tercets of 10 or 11 syllables with an interlocking rhyme scheme: aba bcb cdc, etc.
Example: Shelley, Ode to the West Wind
The highly structured villanelle is a nineteen-line poem with two repeating rhymes and two refrains. The lines can be of any length, but form requires five tercets followed by a quatrain. The first and third lines of the opening tercet are repeated alternately in the last lines of the succeeding stanzas; then in the final stanza, the refrain serves as the poem's two concluding lines. The first and third lines of the first tercet rhyme; this same rhyme is repeated in every tercet (aba) and in the final two lines of the quatrain (abaa). Line 1 is repeated in full as lines 6, 12, ande 18; line 3 is repeated in full as lines 9, 15, and 19. Using capitals for the refrains and lowercase letters for the rhymes, the form could be expressed as: A1 b A2 / a b A1 / a b A2 / a b A1 / a b A2 / a b A1 A2. (poets.org)
Example: Bishop, One Art
The sestina follows a strict pattern of the repetition of the initial six end-words of the first stanza through the remaining five six-line stanzas, culminating in a three-line envoi. The lines may be of any length, though in its initial incarnation, the sestina followed a syllabic restriction. The form is as follows, where each numeral indicates the stanza position and the letters represent end-words:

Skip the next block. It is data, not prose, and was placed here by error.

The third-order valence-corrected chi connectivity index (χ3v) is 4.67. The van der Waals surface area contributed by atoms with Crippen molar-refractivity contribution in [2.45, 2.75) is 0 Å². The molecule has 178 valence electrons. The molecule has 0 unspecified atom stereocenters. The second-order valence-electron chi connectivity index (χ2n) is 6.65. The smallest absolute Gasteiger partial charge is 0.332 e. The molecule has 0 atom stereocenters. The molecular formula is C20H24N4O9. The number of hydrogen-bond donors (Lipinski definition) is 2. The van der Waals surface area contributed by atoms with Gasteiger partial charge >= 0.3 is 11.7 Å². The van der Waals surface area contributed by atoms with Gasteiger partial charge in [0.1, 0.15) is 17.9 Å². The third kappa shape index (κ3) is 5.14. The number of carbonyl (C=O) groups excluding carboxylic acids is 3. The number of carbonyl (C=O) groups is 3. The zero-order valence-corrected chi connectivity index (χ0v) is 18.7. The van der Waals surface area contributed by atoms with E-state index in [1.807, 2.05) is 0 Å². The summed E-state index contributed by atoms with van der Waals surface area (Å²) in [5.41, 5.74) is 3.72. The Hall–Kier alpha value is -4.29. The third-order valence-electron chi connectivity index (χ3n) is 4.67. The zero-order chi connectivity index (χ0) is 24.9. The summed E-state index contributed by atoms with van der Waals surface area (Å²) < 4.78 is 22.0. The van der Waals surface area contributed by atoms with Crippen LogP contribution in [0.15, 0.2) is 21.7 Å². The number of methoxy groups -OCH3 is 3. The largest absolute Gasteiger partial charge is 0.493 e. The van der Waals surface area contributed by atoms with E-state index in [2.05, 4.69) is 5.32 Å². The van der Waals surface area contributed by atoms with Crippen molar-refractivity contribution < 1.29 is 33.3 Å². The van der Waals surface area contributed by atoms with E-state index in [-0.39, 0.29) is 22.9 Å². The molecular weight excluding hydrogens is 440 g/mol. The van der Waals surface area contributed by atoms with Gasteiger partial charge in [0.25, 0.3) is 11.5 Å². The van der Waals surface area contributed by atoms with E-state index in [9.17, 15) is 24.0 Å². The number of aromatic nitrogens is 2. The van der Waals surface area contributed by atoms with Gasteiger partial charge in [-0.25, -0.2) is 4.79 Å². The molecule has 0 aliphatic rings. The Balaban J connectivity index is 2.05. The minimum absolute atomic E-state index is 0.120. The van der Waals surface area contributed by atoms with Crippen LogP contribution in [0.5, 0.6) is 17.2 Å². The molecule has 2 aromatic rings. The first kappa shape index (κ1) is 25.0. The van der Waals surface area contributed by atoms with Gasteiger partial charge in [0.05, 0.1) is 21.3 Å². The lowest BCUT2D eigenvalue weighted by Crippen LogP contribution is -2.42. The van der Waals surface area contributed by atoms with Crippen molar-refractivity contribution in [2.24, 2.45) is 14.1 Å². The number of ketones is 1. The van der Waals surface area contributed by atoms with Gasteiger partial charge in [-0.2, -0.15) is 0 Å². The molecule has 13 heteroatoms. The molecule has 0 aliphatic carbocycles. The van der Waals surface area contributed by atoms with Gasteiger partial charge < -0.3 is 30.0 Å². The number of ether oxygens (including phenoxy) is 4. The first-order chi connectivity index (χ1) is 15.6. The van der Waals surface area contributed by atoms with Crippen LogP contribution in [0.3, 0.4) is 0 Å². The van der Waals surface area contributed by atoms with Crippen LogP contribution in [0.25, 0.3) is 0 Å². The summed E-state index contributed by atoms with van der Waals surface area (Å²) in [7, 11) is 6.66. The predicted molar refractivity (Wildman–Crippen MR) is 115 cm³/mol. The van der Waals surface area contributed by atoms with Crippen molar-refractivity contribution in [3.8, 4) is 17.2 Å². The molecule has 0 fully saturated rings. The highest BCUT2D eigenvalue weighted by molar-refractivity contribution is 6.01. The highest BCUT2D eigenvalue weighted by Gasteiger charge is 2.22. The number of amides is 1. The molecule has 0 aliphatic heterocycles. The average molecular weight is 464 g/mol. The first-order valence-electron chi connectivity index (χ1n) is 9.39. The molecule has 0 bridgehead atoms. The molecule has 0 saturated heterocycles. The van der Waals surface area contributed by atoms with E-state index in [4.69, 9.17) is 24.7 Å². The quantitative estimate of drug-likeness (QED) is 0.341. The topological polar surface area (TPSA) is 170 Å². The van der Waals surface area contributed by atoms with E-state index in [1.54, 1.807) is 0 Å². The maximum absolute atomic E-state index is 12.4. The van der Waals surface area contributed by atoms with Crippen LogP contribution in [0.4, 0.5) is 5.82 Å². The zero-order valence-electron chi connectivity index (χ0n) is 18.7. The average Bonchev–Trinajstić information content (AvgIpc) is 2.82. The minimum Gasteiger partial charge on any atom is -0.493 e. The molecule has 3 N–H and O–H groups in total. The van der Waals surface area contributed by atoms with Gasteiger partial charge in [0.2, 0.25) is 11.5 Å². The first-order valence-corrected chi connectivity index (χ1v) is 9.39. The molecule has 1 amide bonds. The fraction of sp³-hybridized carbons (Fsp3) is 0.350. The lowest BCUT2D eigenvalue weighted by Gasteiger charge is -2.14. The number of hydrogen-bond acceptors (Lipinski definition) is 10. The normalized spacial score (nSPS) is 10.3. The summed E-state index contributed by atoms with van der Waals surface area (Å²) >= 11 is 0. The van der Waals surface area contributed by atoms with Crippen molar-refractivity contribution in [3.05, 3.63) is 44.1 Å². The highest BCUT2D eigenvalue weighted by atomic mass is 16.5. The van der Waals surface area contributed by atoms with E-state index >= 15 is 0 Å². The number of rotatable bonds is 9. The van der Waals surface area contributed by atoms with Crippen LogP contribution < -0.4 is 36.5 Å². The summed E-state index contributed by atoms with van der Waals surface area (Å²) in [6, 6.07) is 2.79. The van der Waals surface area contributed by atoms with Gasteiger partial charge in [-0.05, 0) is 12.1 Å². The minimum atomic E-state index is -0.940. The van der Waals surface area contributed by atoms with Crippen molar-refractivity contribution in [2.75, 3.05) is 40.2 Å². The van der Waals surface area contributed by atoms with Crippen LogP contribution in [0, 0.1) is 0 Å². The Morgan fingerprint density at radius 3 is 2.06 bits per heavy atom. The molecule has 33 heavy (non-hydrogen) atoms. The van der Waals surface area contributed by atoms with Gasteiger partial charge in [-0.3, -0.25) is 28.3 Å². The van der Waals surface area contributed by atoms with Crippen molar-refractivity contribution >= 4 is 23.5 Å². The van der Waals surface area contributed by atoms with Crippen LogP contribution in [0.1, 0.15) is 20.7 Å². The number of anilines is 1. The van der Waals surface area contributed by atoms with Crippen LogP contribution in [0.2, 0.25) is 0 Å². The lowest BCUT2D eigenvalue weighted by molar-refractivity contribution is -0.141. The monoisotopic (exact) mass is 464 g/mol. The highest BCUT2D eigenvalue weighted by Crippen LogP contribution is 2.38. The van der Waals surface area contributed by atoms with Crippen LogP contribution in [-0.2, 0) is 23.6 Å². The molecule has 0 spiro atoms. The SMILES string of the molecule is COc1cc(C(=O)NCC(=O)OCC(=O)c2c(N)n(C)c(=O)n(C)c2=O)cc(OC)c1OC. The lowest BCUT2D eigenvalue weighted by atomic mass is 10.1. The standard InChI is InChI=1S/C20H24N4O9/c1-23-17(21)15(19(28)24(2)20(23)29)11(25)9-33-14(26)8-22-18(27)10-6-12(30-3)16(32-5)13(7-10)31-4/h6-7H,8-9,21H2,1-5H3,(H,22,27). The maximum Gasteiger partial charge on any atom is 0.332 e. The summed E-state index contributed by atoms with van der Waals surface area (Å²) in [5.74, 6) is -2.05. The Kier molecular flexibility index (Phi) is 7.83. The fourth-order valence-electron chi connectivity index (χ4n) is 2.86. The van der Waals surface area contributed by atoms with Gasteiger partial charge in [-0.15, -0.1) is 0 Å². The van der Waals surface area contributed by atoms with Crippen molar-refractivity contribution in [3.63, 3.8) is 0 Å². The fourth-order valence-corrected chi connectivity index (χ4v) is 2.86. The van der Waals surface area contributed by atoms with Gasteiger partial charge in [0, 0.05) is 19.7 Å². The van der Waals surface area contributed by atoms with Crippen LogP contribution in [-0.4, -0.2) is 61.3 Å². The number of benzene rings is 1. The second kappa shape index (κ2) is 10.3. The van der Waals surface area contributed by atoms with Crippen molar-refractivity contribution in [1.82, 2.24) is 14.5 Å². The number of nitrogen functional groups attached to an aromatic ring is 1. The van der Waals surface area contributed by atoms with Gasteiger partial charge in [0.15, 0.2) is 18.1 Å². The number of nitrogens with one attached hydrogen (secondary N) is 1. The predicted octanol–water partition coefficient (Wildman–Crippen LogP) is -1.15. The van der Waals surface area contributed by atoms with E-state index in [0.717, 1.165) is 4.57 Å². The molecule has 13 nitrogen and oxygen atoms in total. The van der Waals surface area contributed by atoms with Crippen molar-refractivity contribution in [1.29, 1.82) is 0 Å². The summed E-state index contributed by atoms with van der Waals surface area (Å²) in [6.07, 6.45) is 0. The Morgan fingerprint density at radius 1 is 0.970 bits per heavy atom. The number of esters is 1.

7. (envoi) ECA or ACE
The envoi, sometimes known as the tornada, must also include the remaining three end-words, BDF, in the course of the three lines so that all six recurring words appear in the final three lines. In place of a rhyme scheme, the sestina relies on end-word repetition to effect a sort of rhyme.
Example: Mayers, All American Sestina
requires stanzas with seven lines in iambic pentameter rhyming ababbcc
Wyatt, They Flee From Me
The pantoum consists of a series of quatrains rhyming ABAB in which the second and fourth lines of a quatrain recur as the first and third lines in the succeeding quatrain; each quatrain introduces a new second rhyme as BCBC, CDCD. The first line of the series recurs as the last line of the closing quatrain, and third line of the poem recurs as the second line of the closing quatrain, rhyming ZAZA.
The design is simple:
Line 5 (repeat of line 2)
Line 7 (repeat of line 4)
Continue with as many stanzas as you wish, but the ending stanza then repeats the second and fourth lines of the previous stanza (as its first and third lines), and also repeats the third line of the first stanza, as its second line, and the first line of the first stanza as its fourth. So the first line of the poem is also the last.
Line 2 of previous stanza
Line 3 of first stanza
Line 4 of previous stanza
Line 1 of first stanza
Example: Sarah Cortez, Tu Negrito